< 1960. Esslemont Brothers, Durban.
We holidayed at Elandspruit farm, where us kids swam in the dam. We looked at pigs and fowls, and collected eggs. We helped aunty Esme in her garden. We dried squash, pumpkins and onions in the stone cool-room. At the dairy, we watched uncle Chum bossing Zulu umfaans and men hand-milking Jersey cows. The bull had a brass ring through its wet nose. We fed pails of milk to calves, which sucked our milky fingers. We turned a separator handle, then stored milk, cream and butter in an old paraffin fueled fridge. We scoffed apartheid amasi with breakfast cereal. After meals, aunty Esme called her Zulu maid, "Letha iteye Intombi!" Intombi brought tea for us. Aunty Esme then placed a big bowl of milk for her cats outside the kitchen door, and called, "Kitty!-Kitty!-Kitty!..."
Sometimes, a mad munt stripped off his tatty clothes, doing a Zulu war dance, stamping his coarse feet in dung, his penis eeling sideways. Zulus grabbed him, dressed him, and led him raving back to his wattle-an'-daub thatched rondavel.
Shannon and I helped munts load mealies from fields into a trailer. In a silo we pelted each other with sugary silage. We collected mielie-cobs from the barn, and stored stove-fuel cobs in a shed outside aunty Esme's kitchen. We wrestled in an itchy haystack. In a shed, we climbed onto an old, red tractor, and talked on and old, wooden wagon.
We played hide-an'-seek in the barn. At night we shone torchlight into rats' red eyes in the barn roof, and watched uncle Chum shoot rats. We scraped our muddy feet on a metal scraper by the door, near agapanthus blooms.
Mom said to aunty Esme, "Siobahn's a domineering sponger with an Irish temper!" Aunty Esme smiled.
Back in Durban, Rosie cackled, "Maram! I 'ave allis extra bread-buying from Bakers Bread lorry, an' bunny-chow cooking! Terrible t'ing! Aai-yai-yai-yai-yaaai!"
We holidayed at aunt Dorothy's Bloemfontein home. "Yoiks! Get that Irish woman out of your house!" hissed aunt Dorothy, while soothing her nerves, raking gravel paths around her house. "Crunch-crunch..." was a good burglar alarm.
Near the Basutoland border, we visited uncle Lesley's Clarens farm. We saw Mushroom Rock on a red cave-sandstone cliff-top, amidst Golden Gate koppies. Uncle Lesley's sunburnt hands were crippled with rheumatoid arthritis. He showed us Bushman paintings in caves - from Bushmen to blogs ne? He showed us his collection of Bushman stone thumbnail-cutters, axeheads, circular digging-stones with a hole in the middle for a sharpened digging-stick, grindstones, ostrich egg shells with a hole in the top for water storage.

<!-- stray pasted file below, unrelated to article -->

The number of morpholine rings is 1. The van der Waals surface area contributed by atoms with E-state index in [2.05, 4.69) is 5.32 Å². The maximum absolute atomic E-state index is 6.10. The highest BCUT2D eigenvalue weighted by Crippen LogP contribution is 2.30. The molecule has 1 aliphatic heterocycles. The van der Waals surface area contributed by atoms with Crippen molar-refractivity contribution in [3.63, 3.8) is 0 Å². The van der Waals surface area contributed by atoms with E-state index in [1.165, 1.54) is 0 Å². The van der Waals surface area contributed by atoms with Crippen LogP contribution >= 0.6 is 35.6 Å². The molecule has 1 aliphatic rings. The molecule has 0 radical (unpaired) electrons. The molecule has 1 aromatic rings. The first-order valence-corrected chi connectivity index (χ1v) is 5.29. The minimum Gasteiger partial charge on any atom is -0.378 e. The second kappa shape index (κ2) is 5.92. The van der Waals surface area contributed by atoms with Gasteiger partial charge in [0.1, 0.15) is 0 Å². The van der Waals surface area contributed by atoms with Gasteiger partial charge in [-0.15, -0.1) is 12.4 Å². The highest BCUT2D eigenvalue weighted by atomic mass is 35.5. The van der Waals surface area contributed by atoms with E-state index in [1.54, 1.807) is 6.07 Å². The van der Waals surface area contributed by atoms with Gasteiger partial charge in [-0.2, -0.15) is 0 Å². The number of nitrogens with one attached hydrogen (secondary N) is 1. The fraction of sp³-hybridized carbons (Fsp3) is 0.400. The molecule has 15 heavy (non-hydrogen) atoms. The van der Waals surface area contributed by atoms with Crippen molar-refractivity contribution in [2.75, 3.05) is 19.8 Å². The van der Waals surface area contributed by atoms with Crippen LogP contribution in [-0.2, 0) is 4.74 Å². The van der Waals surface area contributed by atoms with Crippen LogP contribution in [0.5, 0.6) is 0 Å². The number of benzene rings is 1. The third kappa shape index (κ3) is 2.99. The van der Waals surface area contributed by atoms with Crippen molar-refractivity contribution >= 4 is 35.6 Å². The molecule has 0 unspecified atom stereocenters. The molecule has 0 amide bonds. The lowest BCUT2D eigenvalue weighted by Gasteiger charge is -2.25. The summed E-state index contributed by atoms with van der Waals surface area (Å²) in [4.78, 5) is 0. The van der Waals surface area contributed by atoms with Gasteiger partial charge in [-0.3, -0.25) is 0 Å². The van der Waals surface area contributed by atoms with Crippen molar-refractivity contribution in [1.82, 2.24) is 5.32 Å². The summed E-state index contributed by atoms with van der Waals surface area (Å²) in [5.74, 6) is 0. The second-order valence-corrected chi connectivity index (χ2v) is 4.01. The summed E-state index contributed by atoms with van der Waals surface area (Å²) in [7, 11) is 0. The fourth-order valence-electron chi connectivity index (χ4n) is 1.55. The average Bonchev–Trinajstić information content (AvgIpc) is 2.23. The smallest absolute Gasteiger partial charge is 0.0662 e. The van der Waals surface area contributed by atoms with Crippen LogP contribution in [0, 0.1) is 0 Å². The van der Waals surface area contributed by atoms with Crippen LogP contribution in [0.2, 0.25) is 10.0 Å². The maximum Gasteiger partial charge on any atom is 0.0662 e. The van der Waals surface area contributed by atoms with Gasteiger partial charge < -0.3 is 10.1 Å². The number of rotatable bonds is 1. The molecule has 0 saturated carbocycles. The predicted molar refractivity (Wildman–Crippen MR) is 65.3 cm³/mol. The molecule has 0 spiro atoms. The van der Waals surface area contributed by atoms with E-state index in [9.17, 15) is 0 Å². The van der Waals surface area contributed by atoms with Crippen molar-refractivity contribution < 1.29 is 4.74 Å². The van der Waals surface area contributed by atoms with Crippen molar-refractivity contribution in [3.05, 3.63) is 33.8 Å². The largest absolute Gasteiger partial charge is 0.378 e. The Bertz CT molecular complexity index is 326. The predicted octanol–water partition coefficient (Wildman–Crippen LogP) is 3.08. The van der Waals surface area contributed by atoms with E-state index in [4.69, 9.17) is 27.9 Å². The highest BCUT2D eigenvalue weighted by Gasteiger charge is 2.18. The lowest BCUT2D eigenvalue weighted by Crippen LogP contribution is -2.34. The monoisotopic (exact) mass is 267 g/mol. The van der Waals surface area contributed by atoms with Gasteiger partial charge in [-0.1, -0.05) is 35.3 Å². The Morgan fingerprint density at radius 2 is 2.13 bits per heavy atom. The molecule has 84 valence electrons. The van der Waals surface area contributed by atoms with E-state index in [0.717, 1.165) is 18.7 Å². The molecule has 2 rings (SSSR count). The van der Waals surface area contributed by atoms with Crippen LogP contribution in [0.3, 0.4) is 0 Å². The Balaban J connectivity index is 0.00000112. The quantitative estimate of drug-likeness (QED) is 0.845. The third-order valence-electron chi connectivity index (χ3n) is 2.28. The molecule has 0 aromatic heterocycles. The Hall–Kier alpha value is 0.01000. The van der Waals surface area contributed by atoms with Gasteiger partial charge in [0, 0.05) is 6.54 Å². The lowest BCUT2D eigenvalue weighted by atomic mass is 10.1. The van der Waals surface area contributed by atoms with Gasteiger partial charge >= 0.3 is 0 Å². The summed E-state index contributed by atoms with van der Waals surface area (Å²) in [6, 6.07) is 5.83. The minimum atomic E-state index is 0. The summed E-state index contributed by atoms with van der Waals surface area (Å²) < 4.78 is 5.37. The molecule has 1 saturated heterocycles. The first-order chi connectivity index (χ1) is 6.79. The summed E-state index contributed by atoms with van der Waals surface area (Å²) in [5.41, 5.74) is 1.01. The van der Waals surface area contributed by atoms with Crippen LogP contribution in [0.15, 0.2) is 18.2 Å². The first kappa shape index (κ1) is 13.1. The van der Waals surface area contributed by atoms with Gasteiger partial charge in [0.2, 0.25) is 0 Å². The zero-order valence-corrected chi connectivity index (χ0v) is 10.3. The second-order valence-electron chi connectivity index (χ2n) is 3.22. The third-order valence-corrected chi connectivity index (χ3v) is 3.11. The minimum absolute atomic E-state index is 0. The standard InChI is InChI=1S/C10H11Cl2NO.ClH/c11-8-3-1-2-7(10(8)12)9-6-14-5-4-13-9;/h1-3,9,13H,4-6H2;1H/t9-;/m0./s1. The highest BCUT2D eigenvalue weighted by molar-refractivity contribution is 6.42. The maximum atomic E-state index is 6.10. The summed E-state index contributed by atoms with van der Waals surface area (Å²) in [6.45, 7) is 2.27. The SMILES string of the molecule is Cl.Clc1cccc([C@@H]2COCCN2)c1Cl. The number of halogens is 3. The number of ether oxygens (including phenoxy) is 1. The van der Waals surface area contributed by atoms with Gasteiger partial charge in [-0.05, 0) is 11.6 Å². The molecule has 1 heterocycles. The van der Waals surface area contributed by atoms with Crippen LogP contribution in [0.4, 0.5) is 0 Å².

Basutho owned cattle and goats overgrazed slopes, causing donga erosion in steep Malutis. We holidayed at Caledon Poort Christian guest farm near the Caledon River, where Shannon and I swam in the sepia Caledon, threw mud, collected jasper, agate and moss-agate from the riverbed. We played tennis, rode horses, swam in the pool, and climbed eastern Free State flat-topped koppies. We played Monopoly, Scrabble, ping-pong, cards, and watched thunderstorms over the Malutis: "Boomalakkawa!..."
We holidayed at Southport MOTH beach-cottages, as dad was a former soldier. Shannon and I picked red num-nums from spiny bushes, and sucked tart sweetness. We put coins on the railway-line, and watched steam-trains squashing them.
While changing in a cottage, when Shannon wriggled into her Speedo, I checked her cherry. She checked my knob. While crossing the railway-line, Shannon and I held hands. I smaaked her moist palms. We walked under whispering casaurina trees and clattering banana trees. We scoffed bananas under silver-oaks, while sand burnt our feet.
We swam in rock pools and Southport beach-pool, then lying on our towels we caught a tan. Shannon lowered her Speedo top, so her flat titties caught a freckled tan. We folded our towels into points, dipping the tips into water, then we flicked our legs, leaving red wheals. Wind blew stinging sand, which dried on our skins. We looked for cowrie shells and seaweed, and popped bluebottles on the shore. Our eyes were bluebottle blue.
Back home, mom told Siobahn to leave, and was enraged when Siobahn said, "You're a sucker!"
I was glad to return to my porch, as an oil painting had hung there all my life: a mouse swam around in a bowl of cats' cream, with six hungry cats looking on. Fraser and mom slept in their own bedrooms. Toby returned to the kitchen. Rosie cackled, "Aai-yai-yai- yai-yaaai!..."
Ndlovu's and "boys'" families lived in Zululand. After school, it was scary sneaking past out-of-bounds Ndlovu's school khaya, as khaya walls and ceilings were blackened by soot from cooking fires on concrete floors. Electric bulbs hung broken and flyblown. Sour stench of urine, stale putu, munt-sweat hit my nostrils.
From my porch window in our Chelsea Drive dip home, I could see Brooklands Crescent; flower seller Mrs. Porteous's flower-plot; and the spire of St. Martins Anglican Church. Late at night, I pissed through burglar-guards into hydrangeas. If I strained hard, aiming for St. Martin's steeple. I could reach our couch-grass lawn.
1961. Mark Esslemont, standard 3, Durban North Primary. (Mumby)